As of June 20, 2022, flying an N-aircraft will always require an EU license in addition to the FAA certificate if you are an EU resident. This is regardless of whether or not commercial activities are performed.
As of May 18, 2021, the new agreement between the United States and the European Union comes into force, which regulates the conversion of each other's (PPL) licenses (PPL/SEP/MEP, IR and night rating).
Currently, it already applies that performing commercial activities on an N-aircraft in Europe by an FAA certified commercial pilot (FAA-CPL), who is resident in Europe and/or flies for a business based in Europe, is only possible if this pilot also holds a commercial EU license (PART FCL CPL).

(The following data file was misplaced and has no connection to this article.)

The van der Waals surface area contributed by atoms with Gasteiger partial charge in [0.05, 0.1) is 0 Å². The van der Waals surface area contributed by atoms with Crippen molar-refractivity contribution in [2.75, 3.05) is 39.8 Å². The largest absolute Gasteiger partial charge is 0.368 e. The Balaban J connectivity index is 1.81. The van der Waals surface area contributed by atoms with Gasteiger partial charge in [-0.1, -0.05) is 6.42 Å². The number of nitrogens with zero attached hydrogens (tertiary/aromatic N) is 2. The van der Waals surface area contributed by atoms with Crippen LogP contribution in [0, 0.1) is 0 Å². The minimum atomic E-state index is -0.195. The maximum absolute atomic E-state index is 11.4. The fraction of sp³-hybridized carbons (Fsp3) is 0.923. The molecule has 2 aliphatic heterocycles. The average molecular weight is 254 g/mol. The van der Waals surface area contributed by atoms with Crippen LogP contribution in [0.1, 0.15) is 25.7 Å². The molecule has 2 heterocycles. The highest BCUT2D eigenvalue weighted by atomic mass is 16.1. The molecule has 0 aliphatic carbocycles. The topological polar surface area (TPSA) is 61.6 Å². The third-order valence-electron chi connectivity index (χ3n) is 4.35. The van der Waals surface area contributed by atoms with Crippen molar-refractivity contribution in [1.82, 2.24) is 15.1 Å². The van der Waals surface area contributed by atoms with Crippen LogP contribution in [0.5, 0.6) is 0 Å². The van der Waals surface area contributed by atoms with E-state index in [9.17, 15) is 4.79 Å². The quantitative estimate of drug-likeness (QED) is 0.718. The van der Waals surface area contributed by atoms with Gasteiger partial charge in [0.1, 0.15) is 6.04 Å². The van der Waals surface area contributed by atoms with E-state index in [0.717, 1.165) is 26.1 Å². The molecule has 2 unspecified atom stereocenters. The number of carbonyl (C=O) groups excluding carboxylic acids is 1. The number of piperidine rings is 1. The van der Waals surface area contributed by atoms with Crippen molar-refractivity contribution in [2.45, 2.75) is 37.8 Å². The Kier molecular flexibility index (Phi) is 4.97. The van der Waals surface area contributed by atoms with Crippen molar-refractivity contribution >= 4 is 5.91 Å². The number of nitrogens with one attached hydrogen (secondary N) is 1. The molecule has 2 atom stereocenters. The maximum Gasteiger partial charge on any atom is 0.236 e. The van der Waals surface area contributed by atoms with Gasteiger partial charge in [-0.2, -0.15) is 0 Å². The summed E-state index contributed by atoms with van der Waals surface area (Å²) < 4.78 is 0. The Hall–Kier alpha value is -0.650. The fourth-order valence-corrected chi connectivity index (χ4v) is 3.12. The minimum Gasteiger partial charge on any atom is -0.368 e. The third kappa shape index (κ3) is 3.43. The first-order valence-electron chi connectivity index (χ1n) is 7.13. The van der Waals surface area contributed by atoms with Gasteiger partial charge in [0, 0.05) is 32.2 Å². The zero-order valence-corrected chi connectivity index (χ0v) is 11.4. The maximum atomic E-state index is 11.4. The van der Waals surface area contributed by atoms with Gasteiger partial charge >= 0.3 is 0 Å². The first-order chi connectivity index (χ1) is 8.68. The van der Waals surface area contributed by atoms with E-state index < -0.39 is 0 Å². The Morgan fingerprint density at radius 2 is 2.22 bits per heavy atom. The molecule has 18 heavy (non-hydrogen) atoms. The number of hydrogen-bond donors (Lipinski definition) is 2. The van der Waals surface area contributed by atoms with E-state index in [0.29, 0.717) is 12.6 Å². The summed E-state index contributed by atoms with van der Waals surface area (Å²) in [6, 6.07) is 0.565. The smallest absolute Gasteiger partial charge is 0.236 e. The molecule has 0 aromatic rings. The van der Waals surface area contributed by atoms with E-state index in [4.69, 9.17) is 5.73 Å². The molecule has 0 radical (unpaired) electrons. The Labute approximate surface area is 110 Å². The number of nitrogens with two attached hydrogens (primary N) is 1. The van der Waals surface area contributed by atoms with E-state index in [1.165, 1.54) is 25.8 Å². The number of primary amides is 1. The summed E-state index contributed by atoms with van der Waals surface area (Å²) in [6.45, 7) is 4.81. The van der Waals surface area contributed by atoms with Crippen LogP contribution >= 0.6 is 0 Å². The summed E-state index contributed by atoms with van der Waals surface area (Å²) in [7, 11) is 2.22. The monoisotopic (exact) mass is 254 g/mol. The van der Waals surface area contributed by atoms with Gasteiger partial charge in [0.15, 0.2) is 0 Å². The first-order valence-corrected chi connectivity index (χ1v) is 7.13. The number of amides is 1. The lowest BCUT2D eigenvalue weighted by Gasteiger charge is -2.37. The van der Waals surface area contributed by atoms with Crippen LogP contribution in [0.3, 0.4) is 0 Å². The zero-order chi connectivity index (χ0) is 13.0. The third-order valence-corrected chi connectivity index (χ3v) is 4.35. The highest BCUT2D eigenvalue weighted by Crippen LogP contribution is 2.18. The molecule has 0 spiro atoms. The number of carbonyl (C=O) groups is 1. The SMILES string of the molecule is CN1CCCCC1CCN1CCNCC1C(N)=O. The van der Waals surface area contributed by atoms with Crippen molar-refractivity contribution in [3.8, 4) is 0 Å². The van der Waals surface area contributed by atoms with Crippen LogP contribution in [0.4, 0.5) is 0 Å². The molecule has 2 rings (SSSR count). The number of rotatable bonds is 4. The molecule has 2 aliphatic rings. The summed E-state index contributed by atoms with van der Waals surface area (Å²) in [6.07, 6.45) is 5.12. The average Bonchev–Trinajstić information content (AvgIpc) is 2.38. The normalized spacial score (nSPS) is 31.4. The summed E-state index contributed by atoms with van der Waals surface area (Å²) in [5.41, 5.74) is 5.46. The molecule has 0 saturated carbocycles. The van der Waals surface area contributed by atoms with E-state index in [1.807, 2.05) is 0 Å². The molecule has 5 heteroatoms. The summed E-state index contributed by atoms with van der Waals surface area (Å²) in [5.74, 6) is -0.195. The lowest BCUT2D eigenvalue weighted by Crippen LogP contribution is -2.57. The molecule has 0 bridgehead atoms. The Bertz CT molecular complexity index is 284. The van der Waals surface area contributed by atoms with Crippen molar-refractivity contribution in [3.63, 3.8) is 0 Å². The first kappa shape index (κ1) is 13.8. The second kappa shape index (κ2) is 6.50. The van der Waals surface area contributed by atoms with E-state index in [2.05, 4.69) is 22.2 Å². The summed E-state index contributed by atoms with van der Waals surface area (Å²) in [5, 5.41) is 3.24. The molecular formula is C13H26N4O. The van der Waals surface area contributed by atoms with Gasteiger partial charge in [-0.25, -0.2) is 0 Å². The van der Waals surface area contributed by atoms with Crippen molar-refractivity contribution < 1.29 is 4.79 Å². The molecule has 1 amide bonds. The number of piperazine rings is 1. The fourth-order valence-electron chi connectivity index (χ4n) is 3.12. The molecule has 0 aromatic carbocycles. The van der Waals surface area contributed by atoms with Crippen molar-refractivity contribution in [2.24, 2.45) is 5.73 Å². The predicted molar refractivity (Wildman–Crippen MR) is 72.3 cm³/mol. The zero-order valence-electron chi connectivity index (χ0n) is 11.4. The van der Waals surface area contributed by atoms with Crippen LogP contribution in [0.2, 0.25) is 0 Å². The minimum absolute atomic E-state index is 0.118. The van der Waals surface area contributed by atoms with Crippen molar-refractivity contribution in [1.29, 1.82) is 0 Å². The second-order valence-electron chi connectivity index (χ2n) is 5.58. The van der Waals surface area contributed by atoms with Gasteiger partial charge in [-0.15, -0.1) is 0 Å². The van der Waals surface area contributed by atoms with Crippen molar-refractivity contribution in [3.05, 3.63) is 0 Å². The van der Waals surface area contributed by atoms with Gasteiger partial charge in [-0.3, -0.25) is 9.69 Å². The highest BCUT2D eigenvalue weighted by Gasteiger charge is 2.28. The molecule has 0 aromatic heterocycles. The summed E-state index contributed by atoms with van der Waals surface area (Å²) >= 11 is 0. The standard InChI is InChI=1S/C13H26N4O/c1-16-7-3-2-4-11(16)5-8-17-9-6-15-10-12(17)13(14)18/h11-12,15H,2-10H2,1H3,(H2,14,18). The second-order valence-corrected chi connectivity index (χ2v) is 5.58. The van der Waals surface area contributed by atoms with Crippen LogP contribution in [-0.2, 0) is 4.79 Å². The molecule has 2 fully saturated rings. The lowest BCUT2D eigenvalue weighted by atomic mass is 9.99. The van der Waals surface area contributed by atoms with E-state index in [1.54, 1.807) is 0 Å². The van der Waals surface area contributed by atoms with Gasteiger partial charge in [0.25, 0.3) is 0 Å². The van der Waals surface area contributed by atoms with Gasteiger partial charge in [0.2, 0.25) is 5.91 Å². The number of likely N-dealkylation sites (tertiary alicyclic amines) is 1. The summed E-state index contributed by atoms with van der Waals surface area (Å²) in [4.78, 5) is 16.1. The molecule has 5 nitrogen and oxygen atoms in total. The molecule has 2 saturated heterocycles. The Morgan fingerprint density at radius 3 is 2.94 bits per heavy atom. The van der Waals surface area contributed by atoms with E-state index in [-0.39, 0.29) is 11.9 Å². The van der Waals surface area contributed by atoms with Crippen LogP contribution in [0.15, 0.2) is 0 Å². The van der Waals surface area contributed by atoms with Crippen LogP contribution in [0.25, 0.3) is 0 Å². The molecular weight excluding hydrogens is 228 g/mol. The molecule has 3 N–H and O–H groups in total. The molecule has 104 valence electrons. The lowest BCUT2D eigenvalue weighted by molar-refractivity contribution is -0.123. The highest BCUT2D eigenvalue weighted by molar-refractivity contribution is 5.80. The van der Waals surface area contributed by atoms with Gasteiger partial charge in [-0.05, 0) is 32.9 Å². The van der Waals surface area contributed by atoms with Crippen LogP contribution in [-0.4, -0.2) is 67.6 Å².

For non-commercial operations, until now, an exception is made by most European countries (not all!), ie. flying an N-plane in Europe is allowed on only an FAA certificate, provided it is not a commercial operation.
As of June 20, 2022, the above exception for non-commercial flights on an N-plane will expire. As of that date, anyone residing/based in Europe must hold both an FAA certificate and an EU license to fly on a U.S. registered aircraft in Europe.